Health Care and Cutting

- October 15, 2013
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There is a certain population that suffers from a disorder causing individuals to cut themselves, known as “Cutting.” According to info on this website, ,  cutting is the act of intentionally inflicting harm on oneself. Cutting isn’t a suicide attempt, though it may look and seem that way. Cutting is a form of what is known as “self-injurious behavior” or “non-suicidal self-injury.”

Other types of self-injury include scratching, burning, ripping or pulling skin or hair, swallowing toxic substances, self-bruising, and breaking bones. While cutting may occur on any part of the body, it is most common on the hands, wrists, stomach, and thighs. Tattoos and body piercing aren’t usually considered self-injury, however, unless they’re meant specifically to cause harm.

Self-injury is an unhealthy way to cope with emotional distress. Some people cut themselves when they feel overwhelming sadness, anxiety, or emotional numbness. Others do it to feel in control or relieve stress. A few see it as a way to “purify” their bodies. Girls tend to cut themselves more than boys do, although cutting can happen with anyone. It often begins between the ages of 12 and 15, but studies suggest 30-40% of college students who cut begin at 17 years or older.

Cutting is frequently linked to childhood abuse (especially sexual abuse), depression, anxiety, eating disorders, post-traumatic stress disorder, borderline personality disorder, and substance abuse problems. An estimated one-half to two-thirds of people who cut also have an eating disorder. And although cutting is rarely meant as a suicide attempt, it is not uncommon for people who cut to think about suicide.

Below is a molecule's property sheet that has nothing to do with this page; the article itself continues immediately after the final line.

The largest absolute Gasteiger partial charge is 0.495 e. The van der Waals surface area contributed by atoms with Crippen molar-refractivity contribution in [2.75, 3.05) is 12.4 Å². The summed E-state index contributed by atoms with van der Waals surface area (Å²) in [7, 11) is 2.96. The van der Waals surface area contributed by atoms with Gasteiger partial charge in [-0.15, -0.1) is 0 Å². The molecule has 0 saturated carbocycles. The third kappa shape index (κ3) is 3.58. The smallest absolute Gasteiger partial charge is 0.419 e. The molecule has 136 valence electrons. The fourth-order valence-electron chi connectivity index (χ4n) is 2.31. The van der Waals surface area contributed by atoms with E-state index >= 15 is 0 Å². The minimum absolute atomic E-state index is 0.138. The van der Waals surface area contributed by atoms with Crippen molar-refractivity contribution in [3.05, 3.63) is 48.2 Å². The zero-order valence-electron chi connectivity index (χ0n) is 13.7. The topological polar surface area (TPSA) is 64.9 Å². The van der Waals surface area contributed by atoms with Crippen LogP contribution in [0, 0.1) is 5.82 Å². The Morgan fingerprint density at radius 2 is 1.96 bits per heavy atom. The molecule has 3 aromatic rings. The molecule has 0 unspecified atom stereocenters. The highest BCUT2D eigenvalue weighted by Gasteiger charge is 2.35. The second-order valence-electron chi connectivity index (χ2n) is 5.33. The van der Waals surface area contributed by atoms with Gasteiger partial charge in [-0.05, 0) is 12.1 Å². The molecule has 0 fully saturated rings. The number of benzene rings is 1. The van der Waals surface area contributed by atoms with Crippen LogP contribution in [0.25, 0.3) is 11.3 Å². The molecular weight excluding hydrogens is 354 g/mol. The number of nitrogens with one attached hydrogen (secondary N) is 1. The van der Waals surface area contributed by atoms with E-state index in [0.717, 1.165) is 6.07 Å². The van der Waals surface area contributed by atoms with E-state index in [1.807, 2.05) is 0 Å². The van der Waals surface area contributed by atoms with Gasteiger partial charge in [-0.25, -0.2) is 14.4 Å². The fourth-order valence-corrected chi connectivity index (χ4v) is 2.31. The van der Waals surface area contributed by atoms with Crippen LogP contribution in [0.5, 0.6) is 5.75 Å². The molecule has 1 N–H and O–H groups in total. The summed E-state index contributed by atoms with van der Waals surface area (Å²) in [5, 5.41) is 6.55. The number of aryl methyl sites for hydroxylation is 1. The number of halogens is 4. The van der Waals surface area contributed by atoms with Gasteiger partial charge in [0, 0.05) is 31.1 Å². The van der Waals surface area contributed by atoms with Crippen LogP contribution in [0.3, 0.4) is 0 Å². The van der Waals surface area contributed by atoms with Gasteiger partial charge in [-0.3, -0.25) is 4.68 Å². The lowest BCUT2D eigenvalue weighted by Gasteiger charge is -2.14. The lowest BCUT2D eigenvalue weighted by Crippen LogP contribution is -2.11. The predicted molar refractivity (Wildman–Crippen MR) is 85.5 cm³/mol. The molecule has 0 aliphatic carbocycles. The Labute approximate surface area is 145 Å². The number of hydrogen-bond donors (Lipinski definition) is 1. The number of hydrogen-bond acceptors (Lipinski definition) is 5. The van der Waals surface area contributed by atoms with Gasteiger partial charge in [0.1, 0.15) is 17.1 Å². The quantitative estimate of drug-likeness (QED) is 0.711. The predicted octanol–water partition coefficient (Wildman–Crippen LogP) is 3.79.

It can be hard to understand why people cut themselves on purpose. Cutting is a way some people try to cope with the pain of strong emotions, intense pressure, or upsetting relationship problems. They may be dealing with feelings that seem too difficult to bear or bad situations they think can't change, according to this site,  .

Some people cut because they feel desperate for relief from bad feelings. People who cut may not know better ways to get relief from emotional pain or pressure. Some people cut to express strong feelings of rage, sorrow, rejection, desperation, longing, or emptiness.
There are other ways to cope with difficulties, even big problems and terrible emotional pain. The help of a mental health professional might be needed for major life troubles or overwhelming emotions. For other tough situations or strong emotions, it can help put things in perspective to talk problems over with parents, other adults, or friends. Getting plenty of exercise also can help put problems in perspective and help balance emotions.

But people who cut may not have developed ways to cope. Or their coping skills may be overpowered by emotions that are too intense. When emotions don't get expressed in a healthy way, tension can build up — sometimes to a point where it seems almost unbearable. Cutting may be an attempt to relieve that extreme tension. For some, it seems like a way of feeling in control.
The urge to cut might be triggered by strong feelings the person can't express — such as anger, hurt, shame, frustration, or alienation. People who cut sometimes say they feel they don't fit in or that no one understands them. A person might cut because of losing someone close or to escape a sense of emptiness. Cutting might seem like the only way to find relief or express personal pain over relationships or rejection.

People who cut or self-injure sometimes have other mental health problems that contribute to their emotional tension. Cutting is sometimes (but not always) associated with depression, bipolar disorder, eating disorders, obsessive thinking, or compulsive behaviors. It can also be a sign of mental health problems that cause people to have trouble controlling their impulses or to take unnecessary risks. Some people who cut themselves have problems with drug or alcohol abuse.
Some people who cut have had a traumatic experience, such as living through abuse, violence, or a disaster. Self-injury may feel like a way of "waking up" from a sense of numbness after a traumatic experience. Or it may be a way of reliving the pain they went through, expressing anger over it, or trying to get control of it, according to